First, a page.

7 things people with Lyme need to know

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Having Lyme can be very confusing. You read about this, you hear about that, people tell you a whole bunch of other things. Well, here are seven things you absolutely need to know if you have Lyme.

  1. You can get better. Few things seem more hopeless than being in the midst of a bad case of Lyme and/or its associated co-infections. I know. For seven years, I spent 23 hours a day in bed barely able to do anything. I remember telling my ex-wife I felt doomed. But now I’m about 85 per cent back to normal. In most cases, you return to health slowly, with the guidance of an experienced Lyme practitioner. It can be extremely difficult, but thousands and thousands of people get their lives back from Lyme.
  2. You can do a lot to help yourself. Even when you have next to no energy, you can focus on eating a clean diet, taking measures to make sure your sleep is as good as possible, getting as much fresh air and sunshine as you can, and working to ensure your relationships stay strong. Many find a faith practice helps as well. As you start to get better, you can gradually increase exercise to tolerance, try to build your relationships, and, of course, increase your efforts to treat and overcome the infections.
  3. You are not a bad person if you feel like yelling at everyone. Lyme and some of the co-infections mess with your nervous system. Bartonella is particularly famous for causing rage. If this happens to you, keep telling yourself this is not the real you, it’s a chemical reaction in your body caused by an infection. It will pass. But while the anger is hot, stay away from other people as best you can. Go to the bedroom and punch pillows, or hang a towel on the shower rod and whale away at that. One well-known Lyme practitioner, Dr. Lee Cowden, suggests going off by yourself into nature and screaming your head off. Whatever way you choose, it’s good to get the emotion out of you as long as you don’t hurt other people doing it.
  4. Some people will let you down. People are human. Lyme often seems like way too much to handle for those suffering from it. It is also way too much for some loved ones and once-trusted friends to handle. Sometimes they say hurtful things; sometimes they leave you. Often they don’t understand. Your job is to forgive them. You’re usually the one left with working to keep the relationship together. It seems totally unfair, but it’s worth it.
  5. Chronic Lyme is a real disease. For some reason, mainstream medicine doesn’t want to acknowledge this fact. There are a lot of political factors involved with this that go beyond the scope of this blog post, but the main thing you need to know is that the chronic Lyme deniers are flat out wrong. Considerable science exists that shows chronic Lyme is real. If you’ve had Lyme for a long time, you may well have a problem with immune dysfunction. Lyme causes immune dysfunction. But you likely continue to have Lyme too. In the majority of cases, people still feel like they have an infection because they still have an infection.
  6. Treating yourself with kindness is very important. It’s easy to get frustrated when your body isn’t able to do the things it used to do. And it’s easy to get mad at yourself when you feel your body has failed you. But it isn’t for lack of trying. Fighting Lyme is extremely demanding and your body is working very, very hard. It may not seem like it sometimes, but it’s on your side. It badly wants to get back to balance. You need to help it by treating it well, and realizing you actually have a heroic partner that is doing its absolute best.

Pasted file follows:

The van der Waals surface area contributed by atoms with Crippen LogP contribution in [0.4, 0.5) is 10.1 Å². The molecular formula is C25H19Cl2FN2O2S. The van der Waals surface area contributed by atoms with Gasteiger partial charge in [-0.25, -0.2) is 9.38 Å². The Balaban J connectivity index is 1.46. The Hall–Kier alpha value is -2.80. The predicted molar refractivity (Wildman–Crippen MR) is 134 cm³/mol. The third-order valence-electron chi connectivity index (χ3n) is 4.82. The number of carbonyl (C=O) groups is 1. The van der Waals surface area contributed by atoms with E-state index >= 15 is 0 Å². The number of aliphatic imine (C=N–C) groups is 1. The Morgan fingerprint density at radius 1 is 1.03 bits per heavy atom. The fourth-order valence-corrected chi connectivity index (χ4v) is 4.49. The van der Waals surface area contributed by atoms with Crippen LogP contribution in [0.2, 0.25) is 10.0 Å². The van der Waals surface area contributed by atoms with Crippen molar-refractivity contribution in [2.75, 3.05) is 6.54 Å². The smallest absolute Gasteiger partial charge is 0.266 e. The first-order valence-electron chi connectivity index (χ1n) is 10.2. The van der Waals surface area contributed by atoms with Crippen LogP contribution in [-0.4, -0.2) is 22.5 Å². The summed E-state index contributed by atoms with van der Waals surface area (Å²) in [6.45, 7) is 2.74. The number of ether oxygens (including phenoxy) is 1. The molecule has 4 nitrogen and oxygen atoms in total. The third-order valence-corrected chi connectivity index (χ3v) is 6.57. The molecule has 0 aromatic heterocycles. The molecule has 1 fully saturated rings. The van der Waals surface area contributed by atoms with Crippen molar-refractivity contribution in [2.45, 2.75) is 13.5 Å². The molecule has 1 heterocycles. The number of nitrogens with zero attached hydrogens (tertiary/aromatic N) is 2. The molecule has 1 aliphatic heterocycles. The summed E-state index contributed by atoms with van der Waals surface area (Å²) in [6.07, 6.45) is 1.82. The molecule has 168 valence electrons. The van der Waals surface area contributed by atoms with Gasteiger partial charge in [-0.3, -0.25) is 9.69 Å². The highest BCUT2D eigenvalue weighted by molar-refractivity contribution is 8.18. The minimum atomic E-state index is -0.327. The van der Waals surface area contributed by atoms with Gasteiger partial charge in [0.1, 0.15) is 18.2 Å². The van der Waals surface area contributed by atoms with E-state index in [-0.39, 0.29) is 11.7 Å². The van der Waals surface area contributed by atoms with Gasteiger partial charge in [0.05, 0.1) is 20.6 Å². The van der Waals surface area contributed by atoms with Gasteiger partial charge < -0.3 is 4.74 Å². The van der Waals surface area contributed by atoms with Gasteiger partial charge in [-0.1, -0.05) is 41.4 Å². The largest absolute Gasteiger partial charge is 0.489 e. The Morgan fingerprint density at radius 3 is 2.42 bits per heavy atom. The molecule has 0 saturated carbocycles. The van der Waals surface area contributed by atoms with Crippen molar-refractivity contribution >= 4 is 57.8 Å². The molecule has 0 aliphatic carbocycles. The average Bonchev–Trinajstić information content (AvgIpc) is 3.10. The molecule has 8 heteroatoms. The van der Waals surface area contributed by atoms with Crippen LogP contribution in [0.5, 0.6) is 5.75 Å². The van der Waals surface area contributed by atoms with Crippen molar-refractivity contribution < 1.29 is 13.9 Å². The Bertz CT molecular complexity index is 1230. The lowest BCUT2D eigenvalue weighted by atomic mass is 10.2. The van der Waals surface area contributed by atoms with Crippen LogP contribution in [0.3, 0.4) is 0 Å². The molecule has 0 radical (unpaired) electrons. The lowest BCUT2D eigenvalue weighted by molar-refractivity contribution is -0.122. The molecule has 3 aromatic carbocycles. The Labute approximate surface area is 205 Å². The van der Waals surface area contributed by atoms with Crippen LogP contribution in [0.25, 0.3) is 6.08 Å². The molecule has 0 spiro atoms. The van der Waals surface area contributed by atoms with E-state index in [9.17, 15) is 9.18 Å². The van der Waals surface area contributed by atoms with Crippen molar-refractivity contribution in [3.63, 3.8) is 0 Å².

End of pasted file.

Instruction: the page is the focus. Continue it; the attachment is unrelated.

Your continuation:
7. This is not your fault. When something goes terribly wrong, people often blame themselves. It can be hard not to when those around you are suggesting you can’t really be that sick. But in most cases all you did wrong was get bitten by an insect. Everyone has been bitten by an insect at one time or another. It can’t be avoided. The truth is that it is not your fault. In fact, the truth is that you have survived this hell so far, and you can get through it. So hold your head high. You are a brave person, and you need to know that too.

5 thoughts on “7 things people with Lyme need to know”

  1. Hello my friend, have a good time. Are you still using LDI? What percentage of this eighty-five percent recovery from LDI do you have? And the last question is how often do you use LDI? I am very happy that you have achieved so much health.
    with all respect
    Antonio

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    1. Thanks for your comment Antonio. I am still using LDI and it continues to be helpful. But it is impossible to say how much it has contributed to the improvement in my health because there are so many other factors involved. I use LDI every 8 weeks.

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  2. It is very gratifying that you are still recovering more with LDI. Since I am also struggling with Lyme disease, please tell me what other treatments do you use for recovery besides ldi? And does ldi have side effects? Thank you again for answering because I really need your help my friend.

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    1. You have to be careful with LDI. Very important to find an experienced and talented practitioner. If you take too strong a dose it can cause a severe setback. The main side effect is that it can make you feel really terrible and set your progress back. I don’t feel comfortable discussing all the treatments I do, other than to say LDI is helpful and that one of the key things is to focus on treating Lyme and coinfections.

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